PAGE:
I imagine like many involved in web development, I rely heavily on a number of version control applications: I use Dropbox, Subversion (SVN) and Git.
For years I’ve used the TortoiseSVN client for Windows. It integrates with the Windows Explorer shell making it quick and easy to manage your version controlled code within Explorer.
I like that I don’t need a separate full-blown application that acts as an interface between the code on my PC and the SVN repository; I like that I don’t need to use a command prompt; but I love that TortoiseSVN adds overlay icons to tell me the state of each file (is it up to date, changed, added, etc.?).
Recently I’ve started using Git at work and so I’ve also installed TortoiseGit which does something similar.
And of course Dropbox does the same: it shows you which files have been synchronised with the cloud, and which are in the process of uploading.
The problem, though, is that each of these applications uses multiple overlay icons but Windows only uses the first 15.
TortoiseSVN and TortoiseGit both use the same nine icons:
Dropbox uses eight icon overlays. If you have OneDrive installed (which you will if you use Windows 8 or above) then it uses three. And Windows itself uses a few to indicate offline files or enhanced storage.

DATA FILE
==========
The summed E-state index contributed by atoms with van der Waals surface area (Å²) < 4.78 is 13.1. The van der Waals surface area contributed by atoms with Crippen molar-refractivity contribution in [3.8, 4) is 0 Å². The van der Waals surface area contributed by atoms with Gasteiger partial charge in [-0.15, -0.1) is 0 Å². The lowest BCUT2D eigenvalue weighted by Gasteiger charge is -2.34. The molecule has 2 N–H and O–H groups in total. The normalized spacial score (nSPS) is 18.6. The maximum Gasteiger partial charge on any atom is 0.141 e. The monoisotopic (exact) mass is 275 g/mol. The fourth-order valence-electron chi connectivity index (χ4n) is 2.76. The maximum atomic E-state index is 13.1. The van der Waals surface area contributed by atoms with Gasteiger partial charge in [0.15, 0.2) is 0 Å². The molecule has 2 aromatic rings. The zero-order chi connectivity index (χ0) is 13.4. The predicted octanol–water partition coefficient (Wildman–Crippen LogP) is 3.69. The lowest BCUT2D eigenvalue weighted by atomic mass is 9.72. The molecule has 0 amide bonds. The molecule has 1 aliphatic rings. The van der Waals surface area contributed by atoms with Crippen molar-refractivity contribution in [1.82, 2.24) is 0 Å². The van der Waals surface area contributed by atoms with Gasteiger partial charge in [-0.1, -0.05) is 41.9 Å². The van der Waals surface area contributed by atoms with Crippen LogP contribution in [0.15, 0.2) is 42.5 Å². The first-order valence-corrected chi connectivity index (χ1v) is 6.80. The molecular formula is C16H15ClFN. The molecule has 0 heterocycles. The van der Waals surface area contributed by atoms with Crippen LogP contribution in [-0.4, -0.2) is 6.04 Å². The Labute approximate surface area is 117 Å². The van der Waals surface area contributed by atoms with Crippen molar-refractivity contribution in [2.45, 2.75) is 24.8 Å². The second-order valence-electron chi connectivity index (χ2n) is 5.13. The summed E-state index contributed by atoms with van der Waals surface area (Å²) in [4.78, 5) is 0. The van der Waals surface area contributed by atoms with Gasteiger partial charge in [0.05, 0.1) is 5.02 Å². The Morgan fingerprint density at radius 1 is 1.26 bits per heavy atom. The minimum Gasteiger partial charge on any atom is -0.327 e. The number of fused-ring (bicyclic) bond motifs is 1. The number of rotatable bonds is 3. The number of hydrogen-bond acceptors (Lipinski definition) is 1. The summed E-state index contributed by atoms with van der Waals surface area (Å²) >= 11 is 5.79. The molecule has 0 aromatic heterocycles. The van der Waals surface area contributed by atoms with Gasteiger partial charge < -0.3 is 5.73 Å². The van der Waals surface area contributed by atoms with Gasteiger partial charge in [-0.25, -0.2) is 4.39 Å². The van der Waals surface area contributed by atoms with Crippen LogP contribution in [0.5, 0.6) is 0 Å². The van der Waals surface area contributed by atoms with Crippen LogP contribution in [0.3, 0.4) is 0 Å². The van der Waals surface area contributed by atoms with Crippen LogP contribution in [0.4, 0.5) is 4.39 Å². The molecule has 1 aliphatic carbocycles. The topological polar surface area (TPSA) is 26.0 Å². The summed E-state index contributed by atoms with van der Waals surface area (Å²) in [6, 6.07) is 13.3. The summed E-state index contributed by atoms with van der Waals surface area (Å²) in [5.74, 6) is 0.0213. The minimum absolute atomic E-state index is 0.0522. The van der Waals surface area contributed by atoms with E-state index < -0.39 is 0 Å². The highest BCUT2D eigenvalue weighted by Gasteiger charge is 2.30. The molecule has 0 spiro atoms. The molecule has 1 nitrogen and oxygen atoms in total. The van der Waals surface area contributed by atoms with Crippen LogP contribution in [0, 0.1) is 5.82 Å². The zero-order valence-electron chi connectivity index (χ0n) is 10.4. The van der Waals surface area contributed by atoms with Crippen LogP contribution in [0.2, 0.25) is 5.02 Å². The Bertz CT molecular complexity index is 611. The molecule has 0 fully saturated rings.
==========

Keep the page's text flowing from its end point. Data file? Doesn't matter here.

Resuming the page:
That’s 22 icon overlays, and like I said: Windows only uses the first 15.
So, inevitably you end up with some icons missing, and depending on which these are it can make life just that little bit harder when trying to figure out quickly whether a file is in sync or not, or whether it’s not even been added.
That means you need to make a choice about which icons you want to use and which you don’t.
What Microsoft should do…
This functionality was introduced in Windows 95, to still limit this value to 15 icons when we now have a 64-bit operating system and literally gigabytes of RAM and terrabytes of hard disc scpace seem mad.
Microsoft should now either
increase the limit from 15 to, say, 256 or 1024 or whatever multiple of eight they choose, or
provide a set of standard overlay icons (that can be updated as part of the current Windows theme) for the most common overlay icons (e.g. normal, read only, added, modified, deleted, ignored, conflicted, locked, question mark) that any application can hook into.
How to fix it
Anyway, the most straight-forward way to fix this is by editing the Windows Registry.
The icon overlays can be found in the following key:
Computer \ HKEY_LOCAL_MACHINE \ SOFTWARE \ Microsoft \ Windows \ CurrentVersion \ Explorer \ ShellIconOverlayIdentifiers
It turns out you can safely rename the folders which will reorder the icons. The folders are just containers for the real information contained within them.
Export (backup) the ShellIconOverlayIdentifiers folder in its entirety, in case you need to restore it later.